There are no "accidental discharges", only negligent discharges and intentional discharges. If that pilot's gun went off because it caught on something in his luggage, then he's at fault for not using a proper holster that would control his weapon within; there are products designed for this. Owning a gun means having it under your control 24/7. People in positions of authority have to be every bit as responsible about their weapons as the average citizen.
100% agree. That is why you either get a firearm with adequate safety controls or properly use a holster. For instance on both my Kimber and my Springfield I have to have my hand on the back of the grip to fire (my hand is pressing in on a safety device when doing that). That device alone makes it so you cannot "accidentally" have it "go off". In further, I cannot even shoot one of my husband's 45's due to the fact that my hands are not strong enough to press on that and still hold the weight of the pistol!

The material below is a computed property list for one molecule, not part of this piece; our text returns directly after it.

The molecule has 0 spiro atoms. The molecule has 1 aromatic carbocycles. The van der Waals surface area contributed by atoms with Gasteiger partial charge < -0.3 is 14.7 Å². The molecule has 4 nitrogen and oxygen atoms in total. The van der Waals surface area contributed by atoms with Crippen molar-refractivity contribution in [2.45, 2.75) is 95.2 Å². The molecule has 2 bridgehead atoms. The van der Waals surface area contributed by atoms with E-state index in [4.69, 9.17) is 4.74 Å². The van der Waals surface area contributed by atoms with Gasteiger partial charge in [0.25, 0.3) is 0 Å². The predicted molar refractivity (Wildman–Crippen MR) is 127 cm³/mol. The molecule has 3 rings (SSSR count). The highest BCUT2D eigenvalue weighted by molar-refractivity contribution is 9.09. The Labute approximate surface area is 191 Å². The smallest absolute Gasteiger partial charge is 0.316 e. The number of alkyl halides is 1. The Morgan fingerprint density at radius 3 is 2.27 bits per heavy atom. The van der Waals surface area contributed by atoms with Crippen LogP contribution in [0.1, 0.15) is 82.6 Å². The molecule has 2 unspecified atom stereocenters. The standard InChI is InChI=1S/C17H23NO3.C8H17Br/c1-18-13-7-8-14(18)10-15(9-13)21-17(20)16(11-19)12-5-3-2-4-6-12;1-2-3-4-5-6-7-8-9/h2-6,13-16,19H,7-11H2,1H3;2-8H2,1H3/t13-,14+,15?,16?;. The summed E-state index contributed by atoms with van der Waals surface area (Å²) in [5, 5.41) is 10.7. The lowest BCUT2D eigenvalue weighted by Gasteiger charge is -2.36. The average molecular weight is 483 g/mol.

I do have a revolver that has NO safety built in and this means that the revolver stays in its holster at all times. It cannot go off when properly holstered. And as well it has a very heavy trigger pull so it requires quite the pull back to even shoot as well.
This case sounds like sloppy handling of an already poor design of gun.
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